In metal fabrication, a burr is a bit of residual metal left over from the casting, stamping, lathing or laser cutting process. When forming sheet metal into precision parts for autos, aircraft, or machinery, tools that mold, cut, bore holes, or form metal into curves may leave rough edges or excess metal pieces along seams or within holes. These tiny imperfections can render parts unusable. Sharp edges can cause injury, and burrs might catch on moving parts and create accidents or malfunctions. Burrs also interfere with further finishing techniques like painting or coatings. Metalworking shops perform a finishing process called deburring on these parts. Here are five different techniques to remove metal burrs.
Sanding or filing powered by good old-fashioned elbow grease, or in the case of filing, by electric or pneumatic power, was the original method of deburring metal. Manual deburring is more appropriate for less complex, larger, or one-off cast, milled, or stamped parts. It is labor intensive and costly.
This process is essentially an automated form of manual deburring, using machines with specially designed brushes attached. The brushes rotate while passing across the surface of the metal repeatedly to clean off burrs.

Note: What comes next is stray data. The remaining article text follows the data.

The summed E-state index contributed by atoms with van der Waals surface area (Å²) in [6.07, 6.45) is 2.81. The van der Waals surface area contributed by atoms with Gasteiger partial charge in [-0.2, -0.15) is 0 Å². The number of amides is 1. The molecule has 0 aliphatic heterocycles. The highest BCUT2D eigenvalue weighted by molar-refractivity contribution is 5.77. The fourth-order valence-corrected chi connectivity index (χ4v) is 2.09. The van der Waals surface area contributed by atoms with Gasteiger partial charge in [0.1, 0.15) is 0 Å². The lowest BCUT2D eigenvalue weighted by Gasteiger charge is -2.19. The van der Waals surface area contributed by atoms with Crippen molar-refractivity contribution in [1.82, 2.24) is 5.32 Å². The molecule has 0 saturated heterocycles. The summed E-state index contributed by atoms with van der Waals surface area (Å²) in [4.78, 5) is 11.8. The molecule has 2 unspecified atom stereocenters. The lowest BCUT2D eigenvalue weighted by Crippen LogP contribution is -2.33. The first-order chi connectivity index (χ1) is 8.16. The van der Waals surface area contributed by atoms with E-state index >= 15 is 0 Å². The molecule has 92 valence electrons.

Also known as cryogenic deburring, freezing a part causes the burrs to become brittle, and then they can be removed with an abrasive spray. Cryogenic deburring processes use liquid nitrogen to freeze parts quickly. The parts then go through a machine with abrasive media that creates friction to remove the frozen, brittle burrs.
Vibratory or Tumbling Deburring Machines
Vibratory or tumbling deburring machines, like a Mr. Deburr finishing machine, do the job efficiently, processing parts continuously or in batches. A rectangular bin, barrel, or bowl rotates or shakes the parts together with abrasive media and sometimes specially formulated liquid or water. The vibratory or tumbling motion, combined with the friction the media creates, files the burrs off parts. This kind of deburring can be effective for many kinds of parts, including those with holes or complex shapes. When the process finishes, the parts separate from the media and move on to the next phase of manufacture. This next phase may include additional polishing, application of a coating, or painting.
These are just some of the different techniques to remove metal burrs. Others include ultrasonic, electrochemical, thermal, and explosive methods. Most shops do well with vibratory or tumbling deburring machines. Contact AccuBrass for options for your shop.
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